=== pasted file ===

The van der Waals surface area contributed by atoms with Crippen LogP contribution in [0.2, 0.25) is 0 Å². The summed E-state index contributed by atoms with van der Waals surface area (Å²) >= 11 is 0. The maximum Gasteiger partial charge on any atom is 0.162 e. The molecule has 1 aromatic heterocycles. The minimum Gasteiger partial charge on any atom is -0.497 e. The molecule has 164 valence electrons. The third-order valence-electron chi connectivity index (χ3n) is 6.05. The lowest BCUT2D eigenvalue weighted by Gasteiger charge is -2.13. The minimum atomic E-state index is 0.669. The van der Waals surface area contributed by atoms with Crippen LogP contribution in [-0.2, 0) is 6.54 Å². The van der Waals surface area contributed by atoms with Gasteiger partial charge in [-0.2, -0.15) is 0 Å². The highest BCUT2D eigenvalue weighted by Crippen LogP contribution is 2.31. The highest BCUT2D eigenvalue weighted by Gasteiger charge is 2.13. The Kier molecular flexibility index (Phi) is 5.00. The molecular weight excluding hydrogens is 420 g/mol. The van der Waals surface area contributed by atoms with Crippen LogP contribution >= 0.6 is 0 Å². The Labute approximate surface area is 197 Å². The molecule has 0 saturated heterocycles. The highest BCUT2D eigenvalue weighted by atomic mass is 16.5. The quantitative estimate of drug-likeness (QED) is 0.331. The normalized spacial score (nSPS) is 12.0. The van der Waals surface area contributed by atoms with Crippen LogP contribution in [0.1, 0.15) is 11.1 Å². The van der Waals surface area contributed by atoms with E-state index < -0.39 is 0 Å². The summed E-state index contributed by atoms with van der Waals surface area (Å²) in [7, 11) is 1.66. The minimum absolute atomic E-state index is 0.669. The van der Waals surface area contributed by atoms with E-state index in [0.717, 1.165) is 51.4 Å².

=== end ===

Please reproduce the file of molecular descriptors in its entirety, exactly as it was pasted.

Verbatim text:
The van der Waals surface area contributed by atoms with Crippen LogP contribution in [0.2, 0.25) is 0 Å². The summed E-state index contributed by atoms with van der Waals surface area (Å²) >= 11 is 0. The maximum Gasteiger partial charge on any atom is 0.162 e. The molecule has 1 aromatic heterocycles. The minimum Gasteiger partial charge on any atom is -0.497 e. The molecule has 164 valence electrons. The third-order valence-electron chi connectivity index (χ3n) is 6.05. The lowest BCUT2D eigenvalue weighted by Gasteiger charge is -2.13. The minimum atomic E-state index is 0.669. The van der Waals surface area contributed by atoms with Crippen LogP contribution in [-0.2, 0) is 6.54 Å². The van der Waals surface area contributed by atoms with Gasteiger partial charge in [-0.2, -0.15) is 0 Å². The highest BCUT2D eigenvalue weighted by Crippen LogP contribution is 2.31. The highest BCUT2D eigenvalue weighted by Gasteiger charge is 2.13. The Kier molecular flexibility index (Phi) is 5.00. The molecular weight excluding hydrogens is 420 g/mol. The van der Waals surface area contributed by atoms with Crippen LogP contribution >= 0.6 is 0 Å². The Labute approximate surface area is 197 Å². The molecule has 0 saturated heterocycles. The highest BCUT2D eigenvalue weighted by atomic mass is 16.5. The quantitative estimate of drug-likeness (QED) is 0.331. The normalized spacial score (nSPS) is 12.0. The van der Waals surface area contributed by atoms with Crippen LogP contribution in [0.1, 0.15) is 11.1 Å². The van der Waals surface area contributed by atoms with E-state index < -0.39 is 0 Å². The summed E-state index contributed by atoms with van der Waals surface area (Å²) in [7, 11) is 1.66. The minimum absolute atomic E-state index is 0.669. The van der Waals surface area contributed by atoms with E-state index in [0.717, 1.165) is 51.4 Å².